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Thread: On Her 111th birthday, Ayn Rand on Individual Rights, Liberty, and Government

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    Default On Her 111th birthday, Ayn Rand on Individual Rights, Liberty, and Government

    Few people have been more controversial than Alisa Rosenbaum. But few have heard that name, because the apoplectic responses are reserved for the new name she gave herself after she left Russia for America—Ayn Rand.

    Some people are devotees of everything Rand. Others use her name as a pejorative. Still others find some of her ideas insightful while rejecting others (e.g., anarcho-capitalists, who reject Rand’s “minarchism,” and Christian libertarians, who reject her lifestyle or insistence on atheism). Yet Rand’s influence is undeniable. She sold over 30 million books, and decades after her 1982 death, hundreds of thousands more annually. In a 1991 survey by the Library of Congress and the Book-of-the-Month Club, Atlas Shrugged was ranked behind only the Bible as the book that most influenced readers’ lives.

    What I find most inspirational in Rand’s work are her views on individualism, rights, liberties, and government. So, on the 111th anniversary of her February 2, 1905, birth, consider some of those words.
    Man holds...rights, not from the Collective nor for the Collective, but against the’s protection against all other men.

    Any alleged “right” of one man, which necessitates the violation of the rights of another, is not and cannot be a right.

    Since only an individual man can possess rights...“individual rights” is a redundancy. But...“collective rights” is a contradiction in terms.

    An individualist...says: “I will not run anyone’s life—nor let anyone run mine. I will not rule nor be ruled. I will not be a master nor a slave.”
    Whether one salutes or slams Ayn Rand, or is just trying to find wisdom wherever it can be found, her words on rights, liberties, and government offer serious food for thought. And particularly when so many pursue supposed collective “justice” by violating individuals’ rights, she stimulates foundational questions that have never been wise to overlook. Perhaps that is why she remains so divisive.
    More quotes at the link.
    Based on the idea of natural rights, government secures those rights to the individual by strictly negative intervention, making justice costless and easy of access; and beyond that it does not go. The State, on the other hand, both in its genesis and by its primary intention, is purely anti-social. It is not based on the idea of natural rights, but on the idea that the individual has no rights except those that the State may provisionally grant him. It has always made justice costly and difficult of access, and has invariably held itself above justice and common morality whenever it could advantage itself by so doing.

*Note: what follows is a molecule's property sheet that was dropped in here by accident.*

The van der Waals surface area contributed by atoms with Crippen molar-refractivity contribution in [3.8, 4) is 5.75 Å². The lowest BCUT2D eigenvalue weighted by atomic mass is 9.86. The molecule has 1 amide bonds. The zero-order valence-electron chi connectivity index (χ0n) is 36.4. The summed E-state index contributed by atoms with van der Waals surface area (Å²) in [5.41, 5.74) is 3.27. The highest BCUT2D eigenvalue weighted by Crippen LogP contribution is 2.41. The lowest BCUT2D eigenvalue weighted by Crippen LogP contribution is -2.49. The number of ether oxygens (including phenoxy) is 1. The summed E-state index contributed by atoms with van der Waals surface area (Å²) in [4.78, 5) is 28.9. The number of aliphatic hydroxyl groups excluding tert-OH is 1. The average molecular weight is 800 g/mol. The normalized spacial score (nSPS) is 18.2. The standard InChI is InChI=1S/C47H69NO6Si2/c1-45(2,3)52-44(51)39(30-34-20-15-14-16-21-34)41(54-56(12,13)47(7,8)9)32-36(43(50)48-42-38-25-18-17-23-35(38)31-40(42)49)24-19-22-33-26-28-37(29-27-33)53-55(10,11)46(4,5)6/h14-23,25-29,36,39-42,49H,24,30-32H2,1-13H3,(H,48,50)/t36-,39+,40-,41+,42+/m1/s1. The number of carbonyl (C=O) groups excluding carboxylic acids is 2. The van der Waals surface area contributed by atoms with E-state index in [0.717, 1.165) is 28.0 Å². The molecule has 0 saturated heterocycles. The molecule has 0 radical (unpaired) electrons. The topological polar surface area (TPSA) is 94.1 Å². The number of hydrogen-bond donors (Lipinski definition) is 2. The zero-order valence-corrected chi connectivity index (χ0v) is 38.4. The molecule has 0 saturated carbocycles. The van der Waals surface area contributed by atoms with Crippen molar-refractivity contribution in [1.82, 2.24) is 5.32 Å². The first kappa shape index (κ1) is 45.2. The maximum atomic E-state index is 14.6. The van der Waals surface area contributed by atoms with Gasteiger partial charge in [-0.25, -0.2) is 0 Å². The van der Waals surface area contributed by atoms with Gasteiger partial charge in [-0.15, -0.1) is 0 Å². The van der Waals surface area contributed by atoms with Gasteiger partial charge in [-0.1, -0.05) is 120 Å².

--Albert J. Nock

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    R.I.P. Ayn, you made an awful lot of sense on an awful lot of topics.
    Last edited by Ronin Truth; 02-02-2016 at 05:28 PM.

  4. #3


    From Jeffrey Tucker:

    She was born in Russia and fated to live under communist despotism. Had she acquiesced to the systems around her, she might have lived and died in poverty and obscurity. … She wanted her life to matter. So she plotted her own escape from Russia. … Alone … built a career as scriptwriter, before writing her own plays and becoming a novelist. This peasant born in Russia made a brilliant career for herself, becoming one of the 20th century’s most influential minds – all without an academic career or any champions in the centers of power. …

    Rand’s greatest characters follow a similar path of refusing to go along … Her message is that one person with a mind and moral stamina can stand up to even the most powerful machinery of oppression. … Rand’s influence is still making the world a freer place. ...
    "Let it not be said that we did nothing." - Dr. Ron Paul. "Stand up for what you believe in, even if you are standing alone." - Sophie Magdalena Scholl
    "War is the health of the State." - Randolph Bourne "Freedom is the answer. ... Now, what's the question?" - Ernie Hancock.

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